Didn't get too much done today but photos below.
Awesome post title ey?
I've been drooling over Project-G's bikini top ever since I bought my MX-5, was never sure how it would look in person with my "tall-boy" roll bar so I never ordered it. But I recently found an awesome deal that I couldn't pass up, I'm now in possession of a Project-G bikini top!
It's a black top with red-stitching and also came with a carry bag. I've sourced a front bow locally for little money so pretty happy overall =)
Blehhh not much progress lately, BUT I have acquired some more bits for the build. Also been talking with a few guys who are also doing the same ITBs and we've found a few more issues with the T3 manifold... The issue is that the TPS is located towards the firewall and hits against the clutch master hard-line. This is not an issue for all the US guys who have the clutch master on the other side of the engine bay (LHD).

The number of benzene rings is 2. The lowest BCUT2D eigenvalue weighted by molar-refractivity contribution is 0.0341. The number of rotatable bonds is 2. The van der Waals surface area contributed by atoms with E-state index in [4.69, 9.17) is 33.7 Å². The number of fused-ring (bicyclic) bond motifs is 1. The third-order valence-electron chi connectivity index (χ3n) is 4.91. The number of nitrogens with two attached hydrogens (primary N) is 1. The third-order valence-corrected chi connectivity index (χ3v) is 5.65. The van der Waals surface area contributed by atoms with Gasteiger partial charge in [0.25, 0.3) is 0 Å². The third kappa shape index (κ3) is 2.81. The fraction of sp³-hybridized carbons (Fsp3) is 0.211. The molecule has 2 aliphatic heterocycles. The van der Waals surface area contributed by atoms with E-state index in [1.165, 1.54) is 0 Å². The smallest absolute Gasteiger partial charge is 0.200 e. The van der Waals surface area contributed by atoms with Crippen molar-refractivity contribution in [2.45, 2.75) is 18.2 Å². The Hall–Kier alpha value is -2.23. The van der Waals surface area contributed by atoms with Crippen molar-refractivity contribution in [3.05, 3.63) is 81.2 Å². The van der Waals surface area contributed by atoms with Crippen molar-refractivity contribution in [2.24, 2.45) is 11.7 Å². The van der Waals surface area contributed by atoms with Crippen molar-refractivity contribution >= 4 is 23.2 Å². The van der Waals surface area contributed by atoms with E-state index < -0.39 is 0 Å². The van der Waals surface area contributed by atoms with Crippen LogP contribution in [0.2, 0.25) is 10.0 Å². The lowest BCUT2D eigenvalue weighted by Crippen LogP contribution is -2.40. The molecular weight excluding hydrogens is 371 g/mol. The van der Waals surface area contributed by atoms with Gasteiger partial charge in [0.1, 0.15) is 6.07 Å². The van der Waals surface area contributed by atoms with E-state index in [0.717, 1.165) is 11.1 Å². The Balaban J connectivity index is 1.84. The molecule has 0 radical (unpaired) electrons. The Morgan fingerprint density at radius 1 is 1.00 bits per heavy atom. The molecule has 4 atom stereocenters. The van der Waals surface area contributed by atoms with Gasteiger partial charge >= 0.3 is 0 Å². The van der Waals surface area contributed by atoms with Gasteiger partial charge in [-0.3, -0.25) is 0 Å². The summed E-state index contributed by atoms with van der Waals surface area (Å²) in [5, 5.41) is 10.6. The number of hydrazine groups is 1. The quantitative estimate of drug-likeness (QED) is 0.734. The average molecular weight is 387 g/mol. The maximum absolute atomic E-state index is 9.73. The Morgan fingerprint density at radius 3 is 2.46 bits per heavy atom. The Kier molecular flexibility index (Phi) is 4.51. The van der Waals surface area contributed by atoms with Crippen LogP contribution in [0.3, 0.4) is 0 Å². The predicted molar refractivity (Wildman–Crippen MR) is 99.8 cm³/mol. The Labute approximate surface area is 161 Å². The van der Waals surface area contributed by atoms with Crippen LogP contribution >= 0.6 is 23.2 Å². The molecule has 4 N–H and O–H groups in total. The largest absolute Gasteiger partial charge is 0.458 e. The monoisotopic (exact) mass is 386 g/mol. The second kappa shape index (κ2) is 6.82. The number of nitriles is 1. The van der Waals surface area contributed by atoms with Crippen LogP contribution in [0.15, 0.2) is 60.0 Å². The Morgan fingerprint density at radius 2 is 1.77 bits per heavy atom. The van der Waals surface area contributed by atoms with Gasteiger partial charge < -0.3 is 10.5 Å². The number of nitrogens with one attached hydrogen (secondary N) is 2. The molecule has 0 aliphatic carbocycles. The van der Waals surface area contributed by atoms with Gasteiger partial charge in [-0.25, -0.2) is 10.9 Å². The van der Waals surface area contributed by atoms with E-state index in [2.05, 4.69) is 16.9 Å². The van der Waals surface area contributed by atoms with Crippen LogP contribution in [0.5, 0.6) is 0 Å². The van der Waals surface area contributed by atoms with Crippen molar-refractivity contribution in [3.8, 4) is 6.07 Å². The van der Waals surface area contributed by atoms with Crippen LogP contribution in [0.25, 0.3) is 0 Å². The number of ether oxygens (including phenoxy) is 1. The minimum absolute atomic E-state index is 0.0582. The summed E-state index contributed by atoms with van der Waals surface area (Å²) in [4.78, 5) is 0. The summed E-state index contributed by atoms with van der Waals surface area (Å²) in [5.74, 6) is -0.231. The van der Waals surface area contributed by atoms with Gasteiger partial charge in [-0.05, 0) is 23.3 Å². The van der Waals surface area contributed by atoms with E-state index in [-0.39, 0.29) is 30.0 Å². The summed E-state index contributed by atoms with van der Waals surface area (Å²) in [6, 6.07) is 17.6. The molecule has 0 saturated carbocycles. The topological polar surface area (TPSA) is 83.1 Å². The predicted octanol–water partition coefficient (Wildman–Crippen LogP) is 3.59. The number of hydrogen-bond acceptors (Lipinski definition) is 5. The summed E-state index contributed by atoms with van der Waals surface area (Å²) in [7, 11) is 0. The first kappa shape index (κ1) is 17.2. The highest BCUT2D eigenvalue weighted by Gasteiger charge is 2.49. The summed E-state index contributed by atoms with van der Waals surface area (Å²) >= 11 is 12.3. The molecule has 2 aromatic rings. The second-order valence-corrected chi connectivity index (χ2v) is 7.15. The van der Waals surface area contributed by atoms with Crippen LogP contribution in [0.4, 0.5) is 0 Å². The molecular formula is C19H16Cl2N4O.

So when I installed my new KG Works cluster I forgot to mention that my gauge hood also cracked. Was a pain in the ass but I was able to find a brand new genuine replacement :D. Apparently it was the last one in Australia too! Mazda have more on back order I believe.
The next part I found is a duct that is used in cars that don't have air-conditioning from factory. Since I'm removing my AC this part is perfect so that I can remove the ENTIRE AC system and still have functional air/heater.
Wasn't able to get a brand new one but Richard at MX-5 Plus was able to hook me up with this used part. Would prefer a new one but this is pretty decent.
Over the last week I've had a few parts cleaned up and also picked up a KG Works gauge cluster 😀